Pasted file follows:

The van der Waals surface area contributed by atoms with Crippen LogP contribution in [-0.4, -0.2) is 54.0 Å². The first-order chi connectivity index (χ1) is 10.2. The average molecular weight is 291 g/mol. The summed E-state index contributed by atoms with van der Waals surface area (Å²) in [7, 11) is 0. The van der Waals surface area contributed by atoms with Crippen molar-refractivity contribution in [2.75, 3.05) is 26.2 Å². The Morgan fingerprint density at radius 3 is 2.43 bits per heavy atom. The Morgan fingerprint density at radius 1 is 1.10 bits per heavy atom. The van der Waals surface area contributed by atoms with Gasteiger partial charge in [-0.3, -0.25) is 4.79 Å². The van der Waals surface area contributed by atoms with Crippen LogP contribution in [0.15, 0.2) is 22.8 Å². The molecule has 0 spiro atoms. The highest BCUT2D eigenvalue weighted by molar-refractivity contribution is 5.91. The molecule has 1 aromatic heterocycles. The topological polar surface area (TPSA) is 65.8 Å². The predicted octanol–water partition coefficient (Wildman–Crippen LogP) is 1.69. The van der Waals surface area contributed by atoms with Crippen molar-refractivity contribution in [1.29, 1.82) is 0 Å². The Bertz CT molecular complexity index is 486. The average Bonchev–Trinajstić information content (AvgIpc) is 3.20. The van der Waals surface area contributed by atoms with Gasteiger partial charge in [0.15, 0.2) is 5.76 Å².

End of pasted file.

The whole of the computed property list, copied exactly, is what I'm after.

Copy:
The van der Waals surface area contributed by atoms with Crippen LogP contribution in [-0.4, -0.2) is 54.0 Å². The first-order chi connectivity index (χ1) is 10.2. The average molecular weight is 291 g/mol. The summed E-state index contributed by atoms with van der Waals surface area (Å²) in [7, 11) is 0. The van der Waals surface area contributed by atoms with Crippen molar-refractivity contribution in [2.75, 3.05) is 26.2 Å². The Morgan fingerprint density at radius 3 is 2.43 bits per heavy atom. The Morgan fingerprint density at radius 1 is 1.10 bits per heavy atom. The van der Waals surface area contributed by atoms with Gasteiger partial charge in [-0.3, -0.25) is 4.79 Å². The van der Waals surface area contributed by atoms with Crippen LogP contribution in [0.15, 0.2) is 22.8 Å². The molecule has 0 spiro atoms. The highest BCUT2D eigenvalue weighted by molar-refractivity contribution is 5.91. The molecule has 1 aromatic heterocycles. The topological polar surface area (TPSA) is 65.8 Å². The predicted octanol–water partition coefficient (Wildman–Crippen LogP) is 1.69. The van der Waals surface area contributed by atoms with Crippen molar-refractivity contribution in [1.29, 1.82) is 0 Å². The Bertz CT molecular complexity index is 486. The average Bonchev–Trinajstić information content (AvgIpc) is 3.20. The van der Waals surface area contributed by atoms with Gasteiger partial charge in [0.15, 0.2) is 5.76 Å².